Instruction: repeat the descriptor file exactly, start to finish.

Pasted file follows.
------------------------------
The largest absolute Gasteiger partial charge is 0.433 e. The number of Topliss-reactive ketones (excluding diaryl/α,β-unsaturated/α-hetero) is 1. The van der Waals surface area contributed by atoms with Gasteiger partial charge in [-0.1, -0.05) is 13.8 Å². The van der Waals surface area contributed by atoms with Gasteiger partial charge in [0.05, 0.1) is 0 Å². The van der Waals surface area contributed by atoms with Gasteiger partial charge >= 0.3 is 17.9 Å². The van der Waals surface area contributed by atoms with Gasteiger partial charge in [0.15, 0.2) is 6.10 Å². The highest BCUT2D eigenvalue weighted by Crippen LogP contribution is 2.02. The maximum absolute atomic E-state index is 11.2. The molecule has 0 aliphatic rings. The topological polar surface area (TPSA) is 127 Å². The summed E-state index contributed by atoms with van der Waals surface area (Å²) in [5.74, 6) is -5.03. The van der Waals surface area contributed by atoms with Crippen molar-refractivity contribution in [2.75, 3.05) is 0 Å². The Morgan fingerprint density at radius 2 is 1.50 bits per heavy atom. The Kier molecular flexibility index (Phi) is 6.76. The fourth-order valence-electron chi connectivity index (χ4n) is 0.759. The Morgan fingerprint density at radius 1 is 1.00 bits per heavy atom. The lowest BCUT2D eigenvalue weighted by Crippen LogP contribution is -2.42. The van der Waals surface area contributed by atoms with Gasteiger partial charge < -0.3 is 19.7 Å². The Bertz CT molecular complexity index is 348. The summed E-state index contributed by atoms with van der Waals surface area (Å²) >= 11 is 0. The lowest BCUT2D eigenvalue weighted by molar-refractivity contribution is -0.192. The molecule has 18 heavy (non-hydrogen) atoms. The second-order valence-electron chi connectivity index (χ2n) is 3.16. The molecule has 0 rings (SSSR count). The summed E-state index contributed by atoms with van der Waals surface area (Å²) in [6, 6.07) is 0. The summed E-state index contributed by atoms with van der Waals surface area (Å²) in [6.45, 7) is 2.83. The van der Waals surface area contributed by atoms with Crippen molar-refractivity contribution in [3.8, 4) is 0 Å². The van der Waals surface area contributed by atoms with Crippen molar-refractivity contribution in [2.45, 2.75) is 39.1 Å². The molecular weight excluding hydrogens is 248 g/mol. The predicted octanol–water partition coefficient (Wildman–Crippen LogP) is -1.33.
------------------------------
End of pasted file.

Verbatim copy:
The largest absolute Gasteiger partial charge is 0.433 e. The number of Topliss-reactive ketones (excluding diaryl/α,β-unsaturated/α-hetero) is 1. The van der Waals surface area contributed by atoms with Gasteiger partial charge in [-0.1, -0.05) is 13.8 Å². The van der Waals surface area contributed by atoms with Gasteiger partial charge in [0.05, 0.1) is 0 Å². The van der Waals surface area contributed by atoms with Gasteiger partial charge >= 0.3 is 17.9 Å². The van der Waals surface area contributed by atoms with Gasteiger partial charge in [0.15, 0.2) is 6.10 Å². The highest BCUT2D eigenvalue weighted by Crippen LogP contribution is 2.02. The maximum absolute atomic E-state index is 11.2. The molecule has 0 aliphatic rings. The topological polar surface area (TPSA) is 127 Å². The summed E-state index contributed by atoms with van der Waals surface area (Å²) in [5.74, 6) is -5.03. The van der Waals surface area contributed by atoms with Crippen molar-refractivity contribution in [2.75, 3.05) is 0 Å². The Morgan fingerprint density at radius 2 is 1.50 bits per heavy atom. The Kier molecular flexibility index (Phi) is 6.76. The fourth-order valence-electron chi connectivity index (χ4n) is 0.759. The Morgan fingerprint density at radius 1 is 1.00 bits per heavy atom. The lowest BCUT2D eigenvalue weighted by Crippen LogP contribution is -2.42. The van der Waals surface area contributed by atoms with Gasteiger partial charge < -0.3 is 19.7 Å². The Bertz CT molecular complexity index is 348. The summed E-state index contributed by atoms with van der Waals surface area (Å²) >= 11 is 0. The lowest BCUT2D eigenvalue weighted by molar-refractivity contribution is -0.192. The molecule has 18 heavy (non-hydrogen) atoms. The second-order valence-electron chi connectivity index (χ2n) is 3.16. The molecule has 0 rings (SSSR count). The summed E-state index contributed by atoms with van der Waals surface area (Å²) in [6, 6.07) is 0. The summed E-state index contributed by atoms with van der Waals surface area (Å²) in [6.45, 7) is 2.83. The van der Waals surface area contributed by atoms with Crippen molar-refractivity contribution in [3.8, 4) is 0 Å². The van der Waals surface area contributed by atoms with Crippen molar-refractivity contribution in [2.45, 2.75) is 39.1 Å². The molecular weight excluding hydrogens is 248 g/mol. The predicted octanol–water partition coefficient (Wildman–Crippen LogP) is -1.33.